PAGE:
I did have just a couple of issues with this film, the first being with the character of The Duke of Weselton, voiced by Alan Tudyk. We know that his ultimate goal is to exploit the kingdom for profit – he tells us so with his very first line – but that idea is dropped as soon as Elsa’s powers are revealed, at which point his concern becomes to kill Elsa and…do what, exactly? Anna would be successor to the throne, and, if she were to die as well, she has placed Hans, a prince of a neighboring kingdom who Anna falls in love with upon their first meeting, in charge of the kingdom in her absence. So the Duke’s plans of exploitation as stated – again, LITERALLY in his first line – seem to simply be stated for the sake of making him an immediate antagonist. Sure, you could argue that it keeps focus on him in order to set up the twist that comes towards the end of the film, which, yes, sure, I agree with, but I don’t think that having him be an antagonist for the sake of having an obvious antagonist is the best solution. My one other complaint would be that every action by every character seems to be an overreaction, from the removal of Anna’s memories, to the royal family completely locking themselves away from the rest of the kingdom, to Elsa’s leaving the kingdom upon the reveal of her powers, among others. In all of these circumstances, I think that there might have been less severe paths to be taken to combat the situation rather than make everything a HUGE deal like they did.
But both of these complaints are altogether really minor when you look at the film as a whole. Frozen accomplishes what it set out to do, which is to provide good, clean family entertainment, and it even manages to ask some good questions and explore familial love better than Disney/Pixar’s 2012 film Brave did (my review). The voice cast is great, the animation is beautiful, and you might even walk out of the theater with some good music stuck in your head.
Rating: 4 (out of 5)
MPAA: PG – for some action and mild rude humor
P.S. – I should briefly mention the animated short that appears before the film, titled Get a Horse. It starts off as a sort of flashback to simpler times, with it first appearing to be a black-and-white cartoon in the style of older Disney cartoons, such as 1928 Mickey Mouse short Steamboat Willie, before incorporating today’s more standard 3D, colorful animation as well, providing a fun back-and-forth between the two animation styles. It’s a fun short film despite a couple of awkward moments (Clarabelle Cow is…strange, to say the least). Not as great as other Disney shorts, but it’s still pretty enjoyable, especially the juxtaposition of the two polar opposites of animation.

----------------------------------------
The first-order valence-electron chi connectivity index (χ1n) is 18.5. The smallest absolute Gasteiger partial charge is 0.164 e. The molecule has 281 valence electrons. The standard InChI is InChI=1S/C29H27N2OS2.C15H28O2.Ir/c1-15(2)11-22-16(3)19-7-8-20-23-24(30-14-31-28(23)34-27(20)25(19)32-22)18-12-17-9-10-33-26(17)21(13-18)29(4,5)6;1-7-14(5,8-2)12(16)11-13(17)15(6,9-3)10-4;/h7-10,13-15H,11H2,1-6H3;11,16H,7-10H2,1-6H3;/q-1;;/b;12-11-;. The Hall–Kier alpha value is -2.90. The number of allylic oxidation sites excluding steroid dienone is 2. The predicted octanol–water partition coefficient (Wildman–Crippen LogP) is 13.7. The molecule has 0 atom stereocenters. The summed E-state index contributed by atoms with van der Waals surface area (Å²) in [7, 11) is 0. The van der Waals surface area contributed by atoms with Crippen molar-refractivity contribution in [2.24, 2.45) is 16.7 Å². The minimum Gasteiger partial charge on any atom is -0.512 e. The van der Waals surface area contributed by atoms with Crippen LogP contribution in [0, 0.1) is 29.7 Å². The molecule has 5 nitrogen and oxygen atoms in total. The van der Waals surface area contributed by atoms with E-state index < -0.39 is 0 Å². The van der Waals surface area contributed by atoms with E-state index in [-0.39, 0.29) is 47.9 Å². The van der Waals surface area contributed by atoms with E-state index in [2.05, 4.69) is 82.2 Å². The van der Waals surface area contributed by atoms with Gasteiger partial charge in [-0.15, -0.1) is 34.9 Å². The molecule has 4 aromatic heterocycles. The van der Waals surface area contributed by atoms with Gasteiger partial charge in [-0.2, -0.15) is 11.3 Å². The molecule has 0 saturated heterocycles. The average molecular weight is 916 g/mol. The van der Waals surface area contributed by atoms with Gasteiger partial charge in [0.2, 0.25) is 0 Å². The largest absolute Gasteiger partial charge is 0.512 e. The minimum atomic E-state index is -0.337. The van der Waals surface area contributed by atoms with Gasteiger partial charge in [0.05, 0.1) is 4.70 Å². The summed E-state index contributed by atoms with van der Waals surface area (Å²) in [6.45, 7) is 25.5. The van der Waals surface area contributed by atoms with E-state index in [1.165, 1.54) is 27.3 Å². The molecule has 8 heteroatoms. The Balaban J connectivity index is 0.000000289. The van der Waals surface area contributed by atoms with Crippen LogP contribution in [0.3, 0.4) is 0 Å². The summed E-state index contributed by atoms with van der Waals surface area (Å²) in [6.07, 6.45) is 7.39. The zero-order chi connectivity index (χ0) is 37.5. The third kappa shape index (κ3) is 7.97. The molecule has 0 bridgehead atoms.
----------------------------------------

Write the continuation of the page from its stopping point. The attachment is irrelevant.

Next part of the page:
2 Comments | tags: 1990s, Aladdin, alan tudyk, anna, arendelle, Beauty and the Beast, brave, conceal don't feel, Disney, disney animation, disney pixar, disney renaissance, duke of weselton, elsa, frozen, get a horse, hans christian andersen, idina menzel, jonathan groff, josh gad, kristen bell, kristoff, olaf the snowman, Pixar, sven the reindeer, Tangled, the lion king, The Little Mermaid, the snow queen | posted in 4, Entertainment, Film, Film Reviews, Movies, Music, Scores
If I saw Disney/Pixar’s Monsters, Inc. in theaters when it first came out back in 2001, I don’t remember it. To make up for it, I made sure to catch a showing when it was re-released in theaters in 3D back in December 2012…and it was fantastic. Oh, sure, I had seen it dozens of times at home on the DVD player, but nothing beats seeing a film on the big screen. The magic of the world that Pixar created is incredible; the colors are bright, the characters are lovable, and the story is both entertaining and valuable. That’s what I wanted to walk away with when seeing Monsters University on the big screen, and I’m happy to say that I did.
Monsters University opens with first-grader Michael Wazowski’s (voiced by Noah Johnston) class field trip to Monsters, Inc., where an encounter with scarer Frank McCay (John Krasinski) convinces Mike then and there that he wants to be a scarer too. He studies and works hard until he finally arrives at Monsters University, where he (now voiced by Billy Crystal) plans to study to be a top scarer. We are re-introduced to younger versions of familiar characters, such as the nerdy Randy Boggs (Steve Buscemi), Mike’s new roomate, and, of course, Jimmy Sullivan (John Goodman), who comes to class thinking that he can coast through on the reputation of his well-known scaring family. Mike and Sulley begin to compete with each other, both trying to prove to Dean Hardscrabble (Helen Mirren) that they have what it takes to be top scarers. Along the way, they make new friends, including Don Carlton (Joel Murray), Terri and Terry Perry (Sean Hayes and Dave Foley, respectively), Squishy Squibbles (Peter Sohn), and Art (Charlie Day).